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Transportation omnibus clears committee on party-line vote — though new fees a sticking point

The House Transportation Finance and Policy Committee started the session in January with an overview that Rep. Frank Hornstein (DFL-Mpls) said showed the tremendous unmet needs in all transportation sectors of the state.

On Friday, the committee approved a bill that would dedicate billions of dollars to addressing those needs, with money going to all modes of transportation and all parts of Minnesota.

The omnibus transportation finance bill would increase transportation funding through higher fees, such as a 75-cent fee on delivery of taxable merchandise, a dedicated 0.75% metro-area sales tax increase and higher rates on registration fees and vehicle sales tax. It would also dedicate revenue generated from sales taxes on car parts to transportation.

Following adoption of an amended delete-all amendment, HF2887 was approved on a 9-5 party-line vote and referred to the House Taxes Committee.

[MORE: Read about the billView the spreadsheet, revenue summary]

Rep. Larry Kraft (DFL-St. Louis Park) said the bill would address critical infrastructure needs within the broader context of climate change and quoted Hornstein’s introduction of the bill that procrastinating won’t fix problems, just make them more expensive.

We didn’t come to the Legislature to kick the can down the road, especially when the road is crumbling, Kraft said.

Rep. John Petersburg (R-Waseca) likes many things in the bill, such as additional funding for the state patrol and provisions that could lead to a new form of governance for the Metropolitan Council.

“I love the dollars. I’m not crazy about where they come from, but I love the dollars,” he said.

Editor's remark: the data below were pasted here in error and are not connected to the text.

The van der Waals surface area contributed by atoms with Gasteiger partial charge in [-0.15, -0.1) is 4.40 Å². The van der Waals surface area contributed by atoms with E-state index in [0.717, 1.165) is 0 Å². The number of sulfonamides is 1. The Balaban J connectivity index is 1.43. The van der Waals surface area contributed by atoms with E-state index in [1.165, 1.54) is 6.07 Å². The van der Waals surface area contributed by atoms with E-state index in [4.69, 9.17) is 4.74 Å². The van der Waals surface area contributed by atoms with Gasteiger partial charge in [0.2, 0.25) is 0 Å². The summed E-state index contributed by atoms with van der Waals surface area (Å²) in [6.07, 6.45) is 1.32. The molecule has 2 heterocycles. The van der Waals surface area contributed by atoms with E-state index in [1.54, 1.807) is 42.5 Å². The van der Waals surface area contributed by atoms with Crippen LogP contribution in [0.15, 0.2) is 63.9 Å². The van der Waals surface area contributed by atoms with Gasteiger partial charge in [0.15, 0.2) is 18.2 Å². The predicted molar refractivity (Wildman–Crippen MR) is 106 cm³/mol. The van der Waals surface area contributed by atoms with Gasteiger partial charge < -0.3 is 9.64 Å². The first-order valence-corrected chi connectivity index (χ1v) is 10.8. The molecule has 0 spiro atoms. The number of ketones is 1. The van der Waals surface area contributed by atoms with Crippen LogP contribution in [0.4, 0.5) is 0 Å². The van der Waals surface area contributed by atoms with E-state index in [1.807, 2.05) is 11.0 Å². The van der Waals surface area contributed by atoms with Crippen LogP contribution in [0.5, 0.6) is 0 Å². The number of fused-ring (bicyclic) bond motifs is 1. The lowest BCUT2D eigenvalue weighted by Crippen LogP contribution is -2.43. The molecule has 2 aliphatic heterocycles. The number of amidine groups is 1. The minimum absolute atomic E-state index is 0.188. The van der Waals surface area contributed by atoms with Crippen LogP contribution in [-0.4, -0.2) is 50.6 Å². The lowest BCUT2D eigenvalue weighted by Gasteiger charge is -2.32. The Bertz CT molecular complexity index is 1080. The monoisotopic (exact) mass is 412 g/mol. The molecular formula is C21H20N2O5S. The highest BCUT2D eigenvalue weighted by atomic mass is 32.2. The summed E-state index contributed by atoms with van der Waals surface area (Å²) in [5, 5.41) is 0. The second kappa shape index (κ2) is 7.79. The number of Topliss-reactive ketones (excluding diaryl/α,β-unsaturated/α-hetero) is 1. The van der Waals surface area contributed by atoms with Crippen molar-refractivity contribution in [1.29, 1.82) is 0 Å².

Petersburg said sales taxes and flat fees are regressive and could make a real impact on household income, especially if added to an increased sales tax and fees proposed by other committees. Given the Legislature’s responsibility to take care of infrastructure, he would like lawmakers to consider further untangling of user fees and transportation spending.

Several amendments unsuccessfully offered to the bill would have deleted the fee increases or offered exemptions.

Rep. Bjorn Olson (R-Fairmont) opposes a change to the calculation of tab fees included in the bill, which would cause a significant jump in cost the first few years. Olson argued many people would pay interest on their taxes because they finance new car purchases.

Rep. Erin Koegel (DFL-Spring Lake Park) said lawmakers must find money for transportation. 

“We hate paying user fees, we hate using paying registration fees, we hate paying the gas tax, we hate paying delivery fees,” she said. “We hate paying for the roads we use and that’s not going to cut it anymore.”


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